• Laurie Cumbo (District 35, Brooklyn)
  • Elizabeth Crowley (District 30, Queens)
  • Mathieu Eugene (District 40, Brooklyn)
  • Julissa Ferreras (District 21, Queens)
  • David Greenfield (District 44, Brooklyn)
  • Barry Grodenchik (District 23, Queens)
  • Corey Johnson (District 3, Manhattan)
  • Ben Kallos (District 5, Manhattan)
  • Karen Koslowitz (District 29, Queens)
  • Brad Lander (District 39, Brooklyn)
  • Steve Levin (District 33, Brooklyn)
  • Mark Levine (District 7, Manhattan)
  • Melissa Mark-Viverito (District 8, Manhattan/Bronx)
  • Carlos Menchaca (District 38, Brooklyn)
  • Daneek Miller (District 27, Queens)
  • Antonio Reynoso (District 34, Brooklyn/Queens)
  • Donovan Richards (District 31, Queens)
  • Ydanis Rodriguez (District 10, Manhattan)
  • Helen Rosenthal (District 6, Manhattan)
  • Ritchie Torres (District 15, Bronx)
  • Mark Treyger (District 47, Brooklyn)
  • Eric Ulrich (District 32, Queens)
  • Paul Vallone (District 19, Queens)
  • Jimmy Van Bramer (District 26, Queens)
  • Jumaane Williams (District 45, Brooklyn)

Who participates?

New Yorkers cast 51,362 ballots in the 2014-2015 Participatory Budgeting cycle. Approximately one in five ballots were cast in a language other than English.

According to preliminary findings from the Community Development Project at the Urban Justice Center, of Participatory Budgeting voters surveyed during Cycle 5:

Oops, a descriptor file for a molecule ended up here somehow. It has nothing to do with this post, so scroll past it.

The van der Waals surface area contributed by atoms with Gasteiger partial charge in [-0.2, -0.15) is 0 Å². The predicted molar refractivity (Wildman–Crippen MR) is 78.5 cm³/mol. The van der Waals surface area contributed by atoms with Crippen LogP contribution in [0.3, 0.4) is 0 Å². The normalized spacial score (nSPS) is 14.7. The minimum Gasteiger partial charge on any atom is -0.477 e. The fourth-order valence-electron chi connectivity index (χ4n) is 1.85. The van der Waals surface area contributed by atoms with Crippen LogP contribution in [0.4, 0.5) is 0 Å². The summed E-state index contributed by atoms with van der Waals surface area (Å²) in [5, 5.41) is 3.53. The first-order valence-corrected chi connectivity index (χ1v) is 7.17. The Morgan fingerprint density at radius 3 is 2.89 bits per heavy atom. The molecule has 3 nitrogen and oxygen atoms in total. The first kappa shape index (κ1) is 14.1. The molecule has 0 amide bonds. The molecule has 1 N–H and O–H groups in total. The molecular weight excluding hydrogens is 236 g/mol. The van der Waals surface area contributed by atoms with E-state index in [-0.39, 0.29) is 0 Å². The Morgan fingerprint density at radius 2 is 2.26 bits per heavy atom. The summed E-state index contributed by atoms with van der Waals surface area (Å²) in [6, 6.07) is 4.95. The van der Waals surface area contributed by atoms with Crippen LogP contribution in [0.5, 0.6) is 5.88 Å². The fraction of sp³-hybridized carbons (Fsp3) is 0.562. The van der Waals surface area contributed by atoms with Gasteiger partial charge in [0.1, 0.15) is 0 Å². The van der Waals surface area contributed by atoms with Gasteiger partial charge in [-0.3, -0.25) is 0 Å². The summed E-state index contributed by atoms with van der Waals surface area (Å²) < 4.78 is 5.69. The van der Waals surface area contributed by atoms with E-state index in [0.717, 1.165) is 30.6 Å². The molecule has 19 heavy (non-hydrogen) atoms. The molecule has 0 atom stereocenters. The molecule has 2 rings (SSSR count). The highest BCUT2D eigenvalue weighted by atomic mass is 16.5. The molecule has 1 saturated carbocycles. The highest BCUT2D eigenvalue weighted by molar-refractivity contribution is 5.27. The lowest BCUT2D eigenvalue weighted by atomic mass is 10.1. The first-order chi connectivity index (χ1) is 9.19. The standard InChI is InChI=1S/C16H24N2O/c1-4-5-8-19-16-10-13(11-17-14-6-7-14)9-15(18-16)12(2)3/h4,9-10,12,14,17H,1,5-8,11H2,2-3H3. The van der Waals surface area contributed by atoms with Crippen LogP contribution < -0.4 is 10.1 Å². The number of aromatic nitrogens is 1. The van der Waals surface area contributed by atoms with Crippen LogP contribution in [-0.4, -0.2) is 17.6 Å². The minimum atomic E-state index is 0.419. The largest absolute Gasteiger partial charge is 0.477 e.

• Nearly 60% identified as people of color
  • Approximately one in ten were under 18
  • Nearly 30% reported an annual household income of $25,000 or below
  • More than a quarter were born outside of the U.S.
  • Nearly a quarter reported a barrier to voting in regular elections, with one in ten reporting they were not U.S. citizens
  • 63% identified as female
  • Nearly 20% had a high school diploma or less (of those 25 years old or older)


For more research on the impact of Participatory Budgeting, review the annual research reports published by the Community Development Project of the Urban Justice Center:

What happens when?

Neighborhood Assemblies: September - October 2015

At public meetings in each district, community members learn about PB and discuss their community’s needs. They then brainstorm project ideas and select budget delegates.

Delegate Orientations: October 2015

Volunteer budget delegates learn about the budget process, project development, and key spending areas, then form committees.

Delegate Meetings: October 2014 - December 2015

Delegates meet in committees to transform the community’s initial project ideas into full proposals, with support from Council Member staff and other experts.

Project Expos: February-March 2015

Delegates present draft project proposals to the community and get feedback, with which they revise the projects.

Community Vote: March 2015

Residents vote on which projects to fund at voting sites throughout the district.

Implementation & Monitoring: April 2015 onwards

The Council Members submit their spending priorities to the City Council’s Finance Division, including the winning PB projects, for inclusion in the City budget. Community members evaluate the process, and oversee the implementation of projects.

Research and Evaluation happens throughout these stages, to improve the process for next year.